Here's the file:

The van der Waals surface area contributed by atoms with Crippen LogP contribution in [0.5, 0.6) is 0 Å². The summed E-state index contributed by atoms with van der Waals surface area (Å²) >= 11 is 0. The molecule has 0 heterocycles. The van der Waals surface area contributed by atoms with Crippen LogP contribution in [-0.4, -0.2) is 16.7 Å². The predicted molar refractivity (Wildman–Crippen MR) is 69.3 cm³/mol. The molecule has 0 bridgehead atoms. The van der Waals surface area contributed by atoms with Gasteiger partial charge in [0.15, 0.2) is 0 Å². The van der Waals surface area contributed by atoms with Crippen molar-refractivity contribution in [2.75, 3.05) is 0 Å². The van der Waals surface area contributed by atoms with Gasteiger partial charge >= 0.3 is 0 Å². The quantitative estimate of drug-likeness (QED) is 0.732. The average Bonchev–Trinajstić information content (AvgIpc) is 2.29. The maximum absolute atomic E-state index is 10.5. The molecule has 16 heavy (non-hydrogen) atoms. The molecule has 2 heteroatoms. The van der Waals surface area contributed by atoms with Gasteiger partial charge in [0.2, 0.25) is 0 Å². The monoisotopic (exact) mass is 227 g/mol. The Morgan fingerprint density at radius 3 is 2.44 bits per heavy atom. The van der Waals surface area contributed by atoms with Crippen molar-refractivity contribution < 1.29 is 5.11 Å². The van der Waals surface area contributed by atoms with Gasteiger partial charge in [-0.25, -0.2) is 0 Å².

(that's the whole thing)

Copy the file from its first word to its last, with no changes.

The van der Waals surface area contributed by atoms with Crippen LogP contribution in [0.5, 0.6) is 0 Å². The summed E-state index contributed by atoms with van der Waals surface area (Å²) >= 11 is 0. The molecule has 0 heterocycles. The van der Waals surface area contributed by atoms with Crippen LogP contribution in [-0.4, -0.2) is 16.7 Å². The predicted molar refractivity (Wildman–Crippen MR) is 69.3 cm³/mol. The molecule has 0 bridgehead atoms. The van der Waals surface area contributed by atoms with Gasteiger partial charge in [0.15, 0.2) is 0 Å². The van der Waals surface area contributed by atoms with Crippen molar-refractivity contribution in [2.75, 3.05) is 0 Å². The van der Waals surface area contributed by atoms with Gasteiger partial charge >= 0.3 is 0 Å². The quantitative estimate of drug-likeness (QED) is 0.732. The average Bonchev–Trinajstić information content (AvgIpc) is 2.29. The maximum absolute atomic E-state index is 10.5. The molecule has 16 heavy (non-hydrogen) atoms. The molecule has 2 heteroatoms. The van der Waals surface area contributed by atoms with Gasteiger partial charge in [0.2, 0.25) is 0 Å². The monoisotopic (exact) mass is 227 g/mol. The Morgan fingerprint density at radius 3 is 2.44 bits per heavy atom. The van der Waals surface area contributed by atoms with Crippen molar-refractivity contribution < 1.29 is 5.11 Å². The van der Waals surface area contributed by atoms with Gasteiger partial charge in [-0.25, -0.2) is 0 Å².